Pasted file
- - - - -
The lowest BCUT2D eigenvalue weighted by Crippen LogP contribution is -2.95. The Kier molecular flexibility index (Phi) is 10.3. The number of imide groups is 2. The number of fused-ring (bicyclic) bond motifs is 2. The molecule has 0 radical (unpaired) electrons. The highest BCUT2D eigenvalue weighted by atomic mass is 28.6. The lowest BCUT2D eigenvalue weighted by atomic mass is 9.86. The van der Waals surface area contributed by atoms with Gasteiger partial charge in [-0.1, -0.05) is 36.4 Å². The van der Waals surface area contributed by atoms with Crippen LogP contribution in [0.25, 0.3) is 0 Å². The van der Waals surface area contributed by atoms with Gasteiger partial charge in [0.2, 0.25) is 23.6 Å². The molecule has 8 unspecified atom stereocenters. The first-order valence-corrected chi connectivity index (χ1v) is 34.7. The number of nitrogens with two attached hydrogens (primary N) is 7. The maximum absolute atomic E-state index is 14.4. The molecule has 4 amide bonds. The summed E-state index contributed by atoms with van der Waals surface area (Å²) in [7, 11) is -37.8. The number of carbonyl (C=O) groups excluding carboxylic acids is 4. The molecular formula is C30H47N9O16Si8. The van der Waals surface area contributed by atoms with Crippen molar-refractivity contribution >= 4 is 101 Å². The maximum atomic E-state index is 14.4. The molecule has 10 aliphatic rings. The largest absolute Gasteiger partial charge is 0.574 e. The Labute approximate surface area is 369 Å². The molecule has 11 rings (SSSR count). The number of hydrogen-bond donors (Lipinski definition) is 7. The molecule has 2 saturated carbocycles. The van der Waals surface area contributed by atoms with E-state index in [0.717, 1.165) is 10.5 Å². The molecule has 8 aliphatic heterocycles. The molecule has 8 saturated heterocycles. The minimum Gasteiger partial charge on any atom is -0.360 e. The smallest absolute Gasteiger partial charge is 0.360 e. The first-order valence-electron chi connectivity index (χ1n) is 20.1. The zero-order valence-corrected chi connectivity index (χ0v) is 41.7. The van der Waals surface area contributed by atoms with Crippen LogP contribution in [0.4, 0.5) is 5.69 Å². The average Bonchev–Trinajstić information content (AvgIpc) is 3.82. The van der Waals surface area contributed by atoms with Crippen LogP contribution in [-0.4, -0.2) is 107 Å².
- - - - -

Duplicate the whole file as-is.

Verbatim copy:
The lowest BCUT2D eigenvalue weighted by Crippen LogP contribution is -2.95. The Kier molecular flexibility index (Phi) is 10.3. The number of imide groups is 2. The number of fused-ring (bicyclic) bond motifs is 2. The molecule has 0 radical (unpaired) electrons. The highest BCUT2D eigenvalue weighted by atomic mass is 28.6. The lowest BCUT2D eigenvalue weighted by atomic mass is 9.86. The van der Waals surface area contributed by atoms with Gasteiger partial charge in [-0.1, -0.05) is 36.4 Å². The van der Waals surface area contributed by atoms with Crippen LogP contribution in [0.25, 0.3) is 0 Å². The van der Waals surface area contributed by atoms with Gasteiger partial charge in [0.2, 0.25) is 23.6 Å². The molecule has 8 unspecified atom stereocenters. The first-order valence-corrected chi connectivity index (χ1v) is 34.7. The number of nitrogens with two attached hydrogens (primary N) is 7. The maximum absolute atomic E-state index is 14.4. The molecule has 4 amide bonds. The summed E-state index contributed by atoms with van der Waals surface area (Å²) in [7, 11) is -37.8. The number of carbonyl (C=O) groups excluding carboxylic acids is 4. The molecular formula is C30H47N9O16Si8. The van der Waals surface area contributed by atoms with Crippen molar-refractivity contribution >= 4 is 101 Å². The maximum atomic E-state index is 14.4. The molecule has 10 aliphatic rings. The largest absolute Gasteiger partial charge is 0.574 e. The Labute approximate surface area is 369 Å². The molecule has 11 rings (SSSR count). The number of hydrogen-bond donors (Lipinski definition) is 7. The molecule has 2 saturated carbocycles. The van der Waals surface area contributed by atoms with E-state index in [0.717, 1.165) is 10.5 Å². The molecule has 8 aliphatic heterocycles. The molecule has 8 saturated heterocycles. The minimum Gasteiger partial charge on any atom is -0.360 e. The smallest absolute Gasteiger partial charge is 0.360 e. The first-order valence-electron chi connectivity index (χ1n) is 20.1. The zero-order valence-corrected chi connectivity index (χ0v) is 41.7. The van der Waals surface area contributed by atoms with Crippen LogP contribution in [0.4, 0.5) is 5.69 Å². The average Bonchev–Trinajstić information content (AvgIpc) is 3.82. The van der Waals surface area contributed by atoms with Crippen LogP contribution in [-0.4, -0.2) is 107 Å².